# AH: Wow. That's definitely something to take to heart. I should look him up.
# AB: It's in his book Amazing Grace, a book written in response to the film called that name about 20 or 15 years ago, on Wilberforce. # TB: They made the film from it, about 2007. I remembered watching it. # AB: From the book? I thought the book came from the film. # TB: Maybe. # AB: I know the book and the film were linked.
# AB: Anyway, welcome back TB.
# TB: Yes, I was able to reinstall Zoom. It seems to be working now. You might see two images of me now. # AH: Yeah; the audio's good.
# AB: I've got one more thing before we move onto JC's Complex Problem, a question, and maybe TB's got one or two questions, now he's got his voice back.
# AB: TB do you have any questions? # TB: nothing to add at this point.
# AB: One of my questions is: Why those five or six moral foundations? Do [Haidt's Moral Foundatons] link with [Dooyeweerd's] aspects? [ze46]
# And so on, but I won't go into that today, because that's further study.
# AB: My question is more: how do we make use of it? It is useful to us [RLDG]?
# I can see that to the climate lobby, it's very useful to be able to say, "OK, if we focus on these things rather than these, then we'll get conservatives on our side." [But what about us in the RLDG rethinking economics?]
# Is it right to say "Well, let's focus on these three for conservatives and these three for liberals"? That sounds a little bit disingenuous to me.
# Reality is coherent. And all the norms really go together - as we tend to believe because we believe in a Creator God who Loves. [ze47]
# Somehow that [dividing them] goes against the grain. It might be ??? [zoom lost the recording] the grain.
# AH: Well, I would love to see both sides, the right and the left, understand each other better.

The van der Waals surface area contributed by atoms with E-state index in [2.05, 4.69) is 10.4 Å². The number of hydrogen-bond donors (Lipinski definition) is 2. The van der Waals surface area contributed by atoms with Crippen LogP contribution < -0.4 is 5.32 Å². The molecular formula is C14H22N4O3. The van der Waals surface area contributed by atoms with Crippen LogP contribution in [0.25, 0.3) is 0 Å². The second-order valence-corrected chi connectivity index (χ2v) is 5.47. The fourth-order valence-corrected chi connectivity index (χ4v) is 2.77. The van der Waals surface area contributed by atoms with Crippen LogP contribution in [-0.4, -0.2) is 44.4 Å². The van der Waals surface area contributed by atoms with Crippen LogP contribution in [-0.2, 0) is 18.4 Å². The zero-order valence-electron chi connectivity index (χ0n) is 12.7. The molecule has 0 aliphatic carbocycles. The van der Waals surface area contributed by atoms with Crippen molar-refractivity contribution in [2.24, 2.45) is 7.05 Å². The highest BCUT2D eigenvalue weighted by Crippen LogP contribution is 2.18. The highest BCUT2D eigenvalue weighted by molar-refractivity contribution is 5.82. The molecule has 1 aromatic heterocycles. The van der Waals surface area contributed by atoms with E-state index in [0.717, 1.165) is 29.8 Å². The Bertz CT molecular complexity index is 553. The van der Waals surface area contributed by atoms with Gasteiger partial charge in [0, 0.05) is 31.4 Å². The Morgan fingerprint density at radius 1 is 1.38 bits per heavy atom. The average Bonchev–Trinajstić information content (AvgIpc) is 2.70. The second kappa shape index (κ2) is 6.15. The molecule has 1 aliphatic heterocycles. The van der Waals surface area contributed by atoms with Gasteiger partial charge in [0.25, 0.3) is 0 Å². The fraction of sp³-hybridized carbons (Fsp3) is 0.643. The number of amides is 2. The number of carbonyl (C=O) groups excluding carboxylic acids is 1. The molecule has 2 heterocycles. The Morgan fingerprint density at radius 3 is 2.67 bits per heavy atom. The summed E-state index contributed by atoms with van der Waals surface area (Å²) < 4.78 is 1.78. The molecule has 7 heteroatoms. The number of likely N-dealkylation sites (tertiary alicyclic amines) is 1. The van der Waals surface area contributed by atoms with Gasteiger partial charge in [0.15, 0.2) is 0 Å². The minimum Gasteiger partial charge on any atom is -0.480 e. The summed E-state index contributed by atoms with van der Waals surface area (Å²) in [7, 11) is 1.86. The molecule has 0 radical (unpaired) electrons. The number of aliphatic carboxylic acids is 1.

# And there does seem to be something of a parallel between Haidt's Foundations and Dooyeweerd's aspects, from the standpoint of taking in more and widening, as you put it in the Rethink web page.
# So there does seem to be some parallels; it's almost like the same spirit of widening.
# JC: If you look at the conservative-liberal perspective, it almost boils down to who has control of capital. It can be very focused into who has the right to direct capital, on a state structure, individual, household, community, corporate - all those things [levels] [ze48]
# so it is narrowed very specifically down to an economic aspect. [ze49]
# And what is the efficient relation between capital use and societal lens, that are hoped to be achieved?
# AH: Now you've mentioned efficiency, of course.
# So in that paper that we distributed about economics and ethics, so there maybe a tension between the efficiency and the love which is the core of ethics.
# At least if we can conceive of efficiency in a certain way, maybe in a selfish way.
[AB: The apparent tension between efficiency and ethics troubles me too. However I see it as false, arising from a misunderstanding of the kernel meanings of the economic and ethical aspects. In Dooyeweerd's hypothesis about the kernels of the aspects, he believes there is no fundamental tension, but a fundamental coherence. ]
# AB: Something I had at the back my mind, that I had been thinking about before Haidt came through. And that is that the right wing and left wing have different sins. [ze50] ***
# Now, I don't want to get onto this, because I want to get onto JC's Complex Problem.
# But basically, it seems to be the right wing with freedom, with the idea of excellence, heroes, and so on, is very similar to the pagan idea, and also CSLewis' Screwtape idea of the "philosophy of Hell", in competition. And all that is kind of "each person vaunting themselves against everyone else and even against God." [ze51]
# And that [this destructive me-first mentality] is why God wanted his people to completely displace and annihilate the Canaanite culture. [ze52]
# They had kings and eventually the Israelites wanted a king like all the other nations "to lead us into battle" and things like that.
# (Now, there's one side.)
# And I find right-wing thought is very formed by that. Especially when you bring in Nietzshe and so on. [ze53]
# The other side, the left-wing thought - with care and equity and so on - seems a bit more like Jewish-Christian ideas of love, justice, looking after the poor, so on and so forth. [ze54]
# I'm informed by Tom Holland's book Dominion: he was asking, these morals [care for poor, etc.] come from? They did not come from Greece or Rome. He argued [that] they came from Christianity - even though he's not a Christian himself.
# And, so all that thinking / These things come from Christianity, the left-wing stuff.
# But that doesn't mean that left wing is good and right wing is bad.
# There is a different sin in left-wing, and it's a sin similar to the sin in the Pharisees and the Teachers of the Law: Of condemning others, etc.